Quinoa is the kind of food that I didn’t think was food. Sure, I mean, technically it fits the bill: you can put it in your pie hole and it has calories and such. But every mention of it being The Incan Supergrain or the Miracle Food or the Mother Food of the Ancients made me inch away like I was getting stared down by an angry bottle of patchouli. Look, I’m thrilled it’s one of the Earth Mother’s only vegetable-based complete proteins, but when you start trying to sell food to me like that, I’m calling you a dirty hippie and running away. I ate some carob once. I’m not going back down that road.
But I did some tune-changing when a chef of mine in culinary school made me try some. It was delicious! (One case where fear and an iron fist is more effective than gentle suggestion.) The odd, musty, ginseng-like smell of raw quinoa gave way to a lovely nutty, grassy flavor when cooked, with wonderful texture that pops ever so slightly between the teeth. (It didn’t hurt that we served it with a coconut milk-drenched shrimp stew, but still…) The key, as always with any grain, is to cook it properly, and I’ll show you how below.
The reason quinoa is on my mind today, though, is because of a wild story over on the Atlantic Food Channel on the poor Colorado trio who first tried to bring quinoa to the U.S. market from South America in the 80′s. It’s a spooky tale of curses, murder, and shamanistic hoo-doo. Really. You won’t believe the metaphysical wrath that befalls the dudes who just wanted to sell a few pounds of this stuff while standing in a Boulder health food store (which, frankly, should have been karmic punishment enough). Check it:
The shaman removed the curse, and Gorad’s headaches went away. Regarding Cusack, Gorad had never put much stock in the conspiracy theories surrounding his death. He believes somebody, maybe a hunter, fired off a gun, and that the bullet was guided by the same unseen force that caused his headaches. He notes that the indigenous populations who grew most of the quinoa have had a history of bad relations with outsiders ever since the Spanish came in the 16th century. The notion that now they were coming for the mother grain may have been too much to bear.
Happily, quinoa is now widely available with little bloodshed. If you’re like my ladyfriend or Salon’s own Boss Lady Joan Walsh (who said, when I proposed this story, “I can see someone getting killed for that. Quinoa is the most disgusting thing that’s ever been served.”), you’re not really thrilled. But make it pilaf-style, and I’d bet someone else’s life you’ll love it.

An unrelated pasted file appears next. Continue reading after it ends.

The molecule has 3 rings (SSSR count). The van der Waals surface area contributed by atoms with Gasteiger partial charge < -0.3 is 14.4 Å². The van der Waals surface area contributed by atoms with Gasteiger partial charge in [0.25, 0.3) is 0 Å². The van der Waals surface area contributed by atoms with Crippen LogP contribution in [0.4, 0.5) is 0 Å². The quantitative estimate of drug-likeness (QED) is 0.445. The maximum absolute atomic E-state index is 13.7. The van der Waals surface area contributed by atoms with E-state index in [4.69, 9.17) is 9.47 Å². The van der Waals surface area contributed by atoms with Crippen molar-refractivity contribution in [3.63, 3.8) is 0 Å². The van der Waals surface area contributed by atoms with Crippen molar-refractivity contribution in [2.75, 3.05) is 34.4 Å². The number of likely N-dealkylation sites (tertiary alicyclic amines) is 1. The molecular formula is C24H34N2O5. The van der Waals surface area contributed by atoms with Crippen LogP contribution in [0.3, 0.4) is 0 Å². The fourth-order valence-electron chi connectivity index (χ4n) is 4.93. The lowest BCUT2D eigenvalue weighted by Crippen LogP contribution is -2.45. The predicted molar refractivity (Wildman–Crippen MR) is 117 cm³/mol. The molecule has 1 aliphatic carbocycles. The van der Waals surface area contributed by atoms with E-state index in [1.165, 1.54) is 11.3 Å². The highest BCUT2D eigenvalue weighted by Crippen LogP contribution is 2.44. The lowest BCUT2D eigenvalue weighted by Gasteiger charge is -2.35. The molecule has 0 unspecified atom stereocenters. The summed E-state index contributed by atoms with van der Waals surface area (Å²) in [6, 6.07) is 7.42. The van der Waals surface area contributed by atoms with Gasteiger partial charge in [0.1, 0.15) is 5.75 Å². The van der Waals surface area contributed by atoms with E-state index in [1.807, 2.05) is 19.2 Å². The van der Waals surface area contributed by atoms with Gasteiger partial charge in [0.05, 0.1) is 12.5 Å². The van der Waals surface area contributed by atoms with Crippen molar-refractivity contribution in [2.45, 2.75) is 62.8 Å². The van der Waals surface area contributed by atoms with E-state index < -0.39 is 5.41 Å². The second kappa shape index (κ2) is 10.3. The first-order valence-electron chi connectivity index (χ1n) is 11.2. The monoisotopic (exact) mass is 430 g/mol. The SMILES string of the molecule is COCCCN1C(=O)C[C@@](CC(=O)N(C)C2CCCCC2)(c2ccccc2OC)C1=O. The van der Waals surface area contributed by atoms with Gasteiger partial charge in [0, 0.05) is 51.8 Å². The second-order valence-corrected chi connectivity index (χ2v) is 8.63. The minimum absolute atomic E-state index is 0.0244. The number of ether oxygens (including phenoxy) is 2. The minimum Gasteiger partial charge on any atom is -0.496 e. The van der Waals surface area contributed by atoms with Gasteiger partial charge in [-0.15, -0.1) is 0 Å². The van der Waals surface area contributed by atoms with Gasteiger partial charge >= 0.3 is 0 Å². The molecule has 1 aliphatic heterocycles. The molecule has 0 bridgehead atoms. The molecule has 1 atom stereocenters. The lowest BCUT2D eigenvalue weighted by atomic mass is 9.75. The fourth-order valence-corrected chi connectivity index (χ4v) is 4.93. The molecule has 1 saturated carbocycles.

Serves 4 – 6 as a side
2 C quinoa
3 C water (or stock, if you want to get serious)
Olive oil, or any fat of your choosing
salt and pepper
- Preheat your oven to 325. This is also what I do when making rice. Yes, I’m Chinese. No, I can’t make rice on the stovetop. I used to be filled with shame about this, but then I realized that every Chinese home I’ve ever been in has a plug-in rice cooker, so now I feel much less bad about it.
- Put a heavy 2-qt (or thereabouts) saucepan with a tight-fitting lid over high heat. Coat the bottom of the pan with oil. Be generous with it: think of the poor cursed quinoa Quixotes. When the fat is hot enough to shimmer, add the quinoa and stir, coating all the grains in oil.
- Toast, stirring. The sound in the pot should be a bit squeaky. When the smell is a little like toasting nuts, a little like popcorn, and it starts to sound like a sizzle, add the water or stock; the pot should be hot enough for it to boil instantly. Keep cooking it over high heat until it maintains a boil. Add a few pinches of salt, give it a quick stir, put the lid on, and drop it in the oven.
- 16 minutes later (13 for rice), pull it out and uncover. The quinoa should be cooked, throwing steam but with no liquid in the grains. (If it’s still wet, put it back in the oven for a few more minutes.) Gently stir to fluff the grains, letting it steam off to dry for a few minutes. Taste it. Doesn’t it taste like brown rice’s cooler cousin? Does it pop in your teeth? Then you’ve done it right. Season with salt and pepper, stir, and serve.
Note: This is also the method for perfect basic long-grained white rice pilaf. If you want to get fancy, toast some aromatics (garlic, onion, spices, etc.), in the oil before adding the quinoa or rice. Also note that if you increase the quantities of this recipe, it might take more time in the oven, but check it at the recommended times anyway.
To serve: Serve this with anything you would eat with rice. Though there isn’t quite the same level of starch in quinoa to pick up very loose sauces, it’s still great, and richer and creamy sauces work especially beautifully. One thing I like to do is spread the cooked quinoa out to let it steam off and cool and make a salad with it: fold in raw and roasted vegetables, nuts, grated parmigiano cheese, and dress it with vinegar or lemon juice and nice olive oil.